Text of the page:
A Nation Divided: Dropping Turkish Birth Rates Threaten Erdogan Political Brand

© AP Photo / Bilal HusseinSupporters of the Kurdistan Workers' Party, known as the PKK, chant slogans as they flash victory signs during a demonstration demanding the release of Kurdish guerrilla leader Abdullah Ocalan, in front of the United Nations Headquarters in Beirut, Lebanon, Sunday, Sept. 24, 2017. Ocalan, the founder of the PKK, was captured in Kenya after being forced to leave a Greek diplomatic mission there in 1999, and was sentenced to death for leading an insurgency fighting for Kurdish autonomy in Turkey's southeast that has claimed tens of thousands of lives since 1984.
Supporters of the Kurdistan Workers' Party, known as the PKK, chant slogans as they flash victory signs during a demonstration demanding the release of Kurdish guerrilla leader Abdullah Ocalan, in front of the United Nations Headquarters in Beirut, Lebanon, Sunday, Sept. 24, 2017. Ocalan, the founder of the PKK, was captured in Kenya after being forced to leave a Greek diplomatic mission there in 1999, and was sentenced to death for leading an insurgency fighting for Kurdish autonomy in Turkey's southeast that has claimed tens of thousands of lives since 1984. - Sputnik International
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In a nation whose current government is leaning toward religious autocracy, a declining birth rate is seen as an existential threat.

Turkish President Recep Tayyip Erdogan, noting the country's aging demographics and plummeting birth rate, has been urging women to give birth to up to three children, claiming that Europe's second-most-populated nation requires "bigger numbers," according to The Guardian.

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Although personally bolstered by the arrival of his sixth grandchild, Erdogan's campaign to counter a dropping birth rate in Turkey is seen by many as something of an out-of-date, patriarchal policy, as the nation's fertility rate is now at its lowest level since World War I.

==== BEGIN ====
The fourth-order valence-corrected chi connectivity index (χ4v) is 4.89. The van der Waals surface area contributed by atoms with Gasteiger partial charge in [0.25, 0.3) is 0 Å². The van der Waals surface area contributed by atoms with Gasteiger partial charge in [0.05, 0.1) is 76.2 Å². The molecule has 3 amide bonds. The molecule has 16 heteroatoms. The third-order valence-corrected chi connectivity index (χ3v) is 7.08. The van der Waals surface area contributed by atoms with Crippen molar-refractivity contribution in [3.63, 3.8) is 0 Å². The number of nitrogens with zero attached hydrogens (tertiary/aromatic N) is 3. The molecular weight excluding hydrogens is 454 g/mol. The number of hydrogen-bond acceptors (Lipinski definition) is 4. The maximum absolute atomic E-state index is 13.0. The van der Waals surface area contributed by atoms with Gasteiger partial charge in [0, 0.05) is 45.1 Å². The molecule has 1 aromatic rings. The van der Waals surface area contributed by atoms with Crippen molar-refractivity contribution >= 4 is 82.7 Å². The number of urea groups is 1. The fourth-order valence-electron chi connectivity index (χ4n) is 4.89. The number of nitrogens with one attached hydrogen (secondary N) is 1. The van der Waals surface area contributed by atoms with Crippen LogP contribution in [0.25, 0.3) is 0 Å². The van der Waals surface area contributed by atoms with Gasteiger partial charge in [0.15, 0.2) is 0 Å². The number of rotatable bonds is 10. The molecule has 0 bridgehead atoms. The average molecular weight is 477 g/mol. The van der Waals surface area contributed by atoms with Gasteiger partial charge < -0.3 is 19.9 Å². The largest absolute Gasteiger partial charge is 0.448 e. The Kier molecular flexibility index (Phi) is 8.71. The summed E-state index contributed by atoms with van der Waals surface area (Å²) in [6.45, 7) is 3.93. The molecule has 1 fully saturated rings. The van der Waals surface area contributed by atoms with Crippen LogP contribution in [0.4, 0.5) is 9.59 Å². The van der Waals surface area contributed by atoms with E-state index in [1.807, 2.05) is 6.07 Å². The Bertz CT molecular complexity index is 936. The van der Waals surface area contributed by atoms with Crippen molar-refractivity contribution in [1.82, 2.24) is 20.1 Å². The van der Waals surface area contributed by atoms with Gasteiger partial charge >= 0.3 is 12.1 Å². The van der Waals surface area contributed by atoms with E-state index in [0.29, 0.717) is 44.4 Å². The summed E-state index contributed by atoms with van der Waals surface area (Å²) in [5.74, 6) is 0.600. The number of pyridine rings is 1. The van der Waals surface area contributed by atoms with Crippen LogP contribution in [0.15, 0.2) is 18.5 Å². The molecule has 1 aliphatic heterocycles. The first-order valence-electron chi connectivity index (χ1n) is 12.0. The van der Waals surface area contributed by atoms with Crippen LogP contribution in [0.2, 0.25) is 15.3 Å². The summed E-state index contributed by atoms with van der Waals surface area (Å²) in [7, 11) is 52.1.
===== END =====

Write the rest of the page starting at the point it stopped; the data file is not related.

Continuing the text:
With a population of some 80 million, Turkey has, at 31.5, one of the lowest median ages in Europe, although that figure is a sharp rise over 2009, according to the government-run Turkish Statistical Institute.

The Ankara-based agency has revealed that, for the first time, fertility numbers have dropped to a rate of simple replacement in 2016.

The decline is represented by a steeper drop in urban areas set against an accelerating birth rate among refugees and in rural regions. The numbers point to a major shift in the country's demographics.

"People in the upper social groups in Turkey have one or two children, they don't have three or four," remarked an unnamed doctor, who added, "people with larger families are in lower socio-economic groups," cited by The Guardian.

The nation's statistics agency pointed to data showing that population growth in fundamentally religious rural areas is rapidly rising above that in the predominantly secular cities.

In particular, the southeastern province of Urfa, boasting a high Kurdish population and over 500,000 Syrian refugees, records a birth rate nearly three times that of densely-packed urban centers like Istanbul.

Syrian refugees stand inside the Moria camp during the demostration against the deal between EU and Turkey, on March 24, 2016 in Lesbos. - Sputnik International
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A country that is experiencing myriad social conflicts, including an increasingly embattled government and a high refugee population, Turkey currently hosts at least 3 million Syrians, a number that is projected to rise.

"From now on every year 100,000 babies will be born and this will generate 1 million more refugees in 10 years," observed Hacettepe University's Migration and Politics Research Center director Dr. Murat Erdogan of the country's new arrivals fleeing warfare and other conflicts in neighboring states.

Dr. Erdogan (no relation to the country's leader) suggested that highly-religious Syrian refugee families settling in Turkey would strengthen the influence of Islam in the century-old secular republic.

"This has aspects Turkey has to consider aside from the humanitarian side," he said, cited by The Guardian.

 

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